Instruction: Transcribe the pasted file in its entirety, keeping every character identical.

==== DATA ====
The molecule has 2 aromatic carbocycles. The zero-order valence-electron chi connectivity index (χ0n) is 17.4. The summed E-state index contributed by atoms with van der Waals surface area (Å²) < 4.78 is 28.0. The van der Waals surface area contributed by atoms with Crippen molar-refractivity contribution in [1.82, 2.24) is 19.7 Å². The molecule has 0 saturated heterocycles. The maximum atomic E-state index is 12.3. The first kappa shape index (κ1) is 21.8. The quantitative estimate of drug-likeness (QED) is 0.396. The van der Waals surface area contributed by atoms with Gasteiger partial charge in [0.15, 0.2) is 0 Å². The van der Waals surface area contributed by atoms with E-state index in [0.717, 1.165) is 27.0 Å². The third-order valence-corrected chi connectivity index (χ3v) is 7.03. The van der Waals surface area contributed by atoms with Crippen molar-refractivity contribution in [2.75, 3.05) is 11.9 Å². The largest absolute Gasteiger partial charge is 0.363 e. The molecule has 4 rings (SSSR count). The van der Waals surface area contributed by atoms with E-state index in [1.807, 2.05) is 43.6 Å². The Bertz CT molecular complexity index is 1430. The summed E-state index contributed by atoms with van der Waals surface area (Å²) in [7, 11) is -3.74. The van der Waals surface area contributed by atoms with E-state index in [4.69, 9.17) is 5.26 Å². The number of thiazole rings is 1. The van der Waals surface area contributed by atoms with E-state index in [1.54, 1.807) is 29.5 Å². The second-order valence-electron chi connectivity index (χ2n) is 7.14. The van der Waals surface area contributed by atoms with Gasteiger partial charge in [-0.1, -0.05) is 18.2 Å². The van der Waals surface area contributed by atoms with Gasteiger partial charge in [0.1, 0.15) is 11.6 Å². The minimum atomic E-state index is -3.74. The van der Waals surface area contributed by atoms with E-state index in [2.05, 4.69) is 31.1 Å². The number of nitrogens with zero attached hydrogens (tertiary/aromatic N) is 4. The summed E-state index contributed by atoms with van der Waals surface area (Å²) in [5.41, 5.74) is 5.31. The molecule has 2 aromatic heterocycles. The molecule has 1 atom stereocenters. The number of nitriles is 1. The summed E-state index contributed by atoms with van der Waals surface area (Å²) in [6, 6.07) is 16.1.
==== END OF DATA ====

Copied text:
The molecule has 2 aromatic carbocycles. The zero-order valence-electron chi connectivity index (χ0n) is 17.4. The summed E-state index contributed by atoms with van der Waals surface area (Å²) < 4.78 is 28.0. The van der Waals surface area contributed by atoms with Crippen molar-refractivity contribution in [1.82, 2.24) is 19.7 Å². The molecule has 0 saturated heterocycles. The maximum atomic E-state index is 12.3. The first kappa shape index (κ1) is 21.8. The quantitative estimate of drug-likeness (QED) is 0.396. The van der Waals surface area contributed by atoms with Gasteiger partial charge in [0.15, 0.2) is 0 Å². The van der Waals surface area contributed by atoms with E-state index in [0.717, 1.165) is 27.0 Å². The third-order valence-corrected chi connectivity index (χ3v) is 7.03. The van der Waals surface area contributed by atoms with Crippen molar-refractivity contribution in [2.75, 3.05) is 11.9 Å². The largest absolute Gasteiger partial charge is 0.363 e. The molecule has 4 rings (SSSR count). The van der Waals surface area contributed by atoms with E-state index in [1.807, 2.05) is 43.6 Å². The Bertz CT molecular complexity index is 1430. The summed E-state index contributed by atoms with van der Waals surface area (Å²) in [7, 11) is -3.74. The van der Waals surface area contributed by atoms with E-state index in [4.69, 9.17) is 5.26 Å². The number of thiazole rings is 1. The van der Waals surface area contributed by atoms with E-state index in [1.54, 1.807) is 29.5 Å². The second-order valence-electron chi connectivity index (χ2n) is 7.14. The van der Waals surface area contributed by atoms with Gasteiger partial charge in [-0.1, -0.05) is 18.2 Å². The van der Waals surface area contributed by atoms with Gasteiger partial charge in [0.1, 0.15) is 11.6 Å². The minimum atomic E-state index is -3.74. The van der Waals surface area contributed by atoms with E-state index in [2.05, 4.69) is 31.1 Å². The number of nitrogens with zero attached hydrogens (tertiary/aromatic N) is 4. The summed E-state index contributed by atoms with van der Waals surface area (Å²) in [5.41, 5.74) is 5.31. The molecule has 2 aromatic heterocycles. The molecule has 1 atom stereocenters. The number of nitriles is 1. The summed E-state index contributed by atoms with van der Waals surface area (Å²) in [6, 6.07) is 16.1.